Saturday, December 9, 2023 -
Print Edition

What’s in a place?

Has an author’s description of a place ever been so vivid that you’ve planned your vacation around it?

California wine country wasn’t my original choice for a vacation destination this year, but it’s long been on my list. Not because I’m an oenophile. Far from it. But because at some point I read a novel about a family vineyard, and the author’s descriptions of the Russian River Valley left me entranced.

As my original summer plans were falling through, I happened to be watching a series based on a novel I’d read, about which two things — and two things only — remained in my memory: One, Sausalito’s floating houseboat community. Two, Austin’s Congress Bridge bats. Both were almost magical in my memory, as if I couldn’t pinpoint whether they were real or imagined. I found myself googling Sausalito, as the imagery on screen was as enchanting as author Laura Dave’s descriptions (The Last Thing He Told Me, if you’re curious). Lo, a trip to Northern California was in the works.

Here’s what’s really funny. After I arrived in California I remembered that the novel about the family vineyard — it was also by Laura Dave!

Some authors — Dave one of them evidently — have a way of weaving a location into a story in such an evocative way that the place becomes an essential part of the narrative, in some cases so that it almost becomes a character itself.

One of the best “highbrow” examples I can think of are the West Yorkshire moors in Emily Brontë’s Wuthering Heights, their dramatic and dangerous topography a metaphor for Heathcliff. (Aside: Getting caught in a storm atop Kinder Scout, a moor in England’s Peak District, was like a dream come true.)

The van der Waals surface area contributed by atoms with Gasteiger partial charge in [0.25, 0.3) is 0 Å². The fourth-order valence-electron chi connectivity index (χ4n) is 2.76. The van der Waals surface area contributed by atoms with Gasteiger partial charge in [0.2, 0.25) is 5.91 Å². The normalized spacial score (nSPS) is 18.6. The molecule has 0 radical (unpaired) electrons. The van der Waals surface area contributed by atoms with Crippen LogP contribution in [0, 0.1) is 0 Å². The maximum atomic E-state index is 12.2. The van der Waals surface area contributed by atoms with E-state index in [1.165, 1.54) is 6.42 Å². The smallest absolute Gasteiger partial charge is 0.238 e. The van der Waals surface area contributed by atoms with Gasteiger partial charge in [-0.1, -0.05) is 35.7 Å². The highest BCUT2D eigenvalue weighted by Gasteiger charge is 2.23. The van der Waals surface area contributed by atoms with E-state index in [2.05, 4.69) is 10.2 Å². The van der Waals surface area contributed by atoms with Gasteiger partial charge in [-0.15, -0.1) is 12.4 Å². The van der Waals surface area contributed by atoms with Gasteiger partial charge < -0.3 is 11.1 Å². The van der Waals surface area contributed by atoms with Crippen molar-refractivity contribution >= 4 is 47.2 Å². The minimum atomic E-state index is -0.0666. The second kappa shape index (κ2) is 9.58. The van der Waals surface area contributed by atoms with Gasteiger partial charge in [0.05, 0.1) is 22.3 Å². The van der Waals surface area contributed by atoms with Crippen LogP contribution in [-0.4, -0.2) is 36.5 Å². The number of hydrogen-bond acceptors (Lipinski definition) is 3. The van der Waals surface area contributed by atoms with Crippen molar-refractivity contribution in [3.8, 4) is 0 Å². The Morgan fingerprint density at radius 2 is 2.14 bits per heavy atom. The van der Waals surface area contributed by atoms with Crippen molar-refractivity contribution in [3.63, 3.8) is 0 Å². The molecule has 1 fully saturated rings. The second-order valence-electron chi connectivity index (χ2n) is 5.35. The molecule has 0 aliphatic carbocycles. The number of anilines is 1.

Summer beach reads do this incredibly well, exemplified no better than by the queen of the genre, Elin Hilderbrand, whose novels almost exclusively play on Nantucket. Indeed, she should be on its Chamber of Commerce’s payroll because her books serve not only as guides for the island, but as advertisements. So central is Nantucket that she’s sometimes even cast it as a sort of omniscient narrator.

Every year when I read her newest offering, I dream of visiting Nantucket. Maybe next year.

My second-most recent vacation took me to Deep Valley, a.k.a. Mankato, Minn., the setting of the Betsy-Tacy series. Book-inspired holidays are seemingly becoming my norm.

Shana Goldberg may be reached at [email protected]

Copyright © 2023 by the Intermountain Jewish News

Avatar photo

IJN Assistant Publisher | [email protected]

Leave a Reply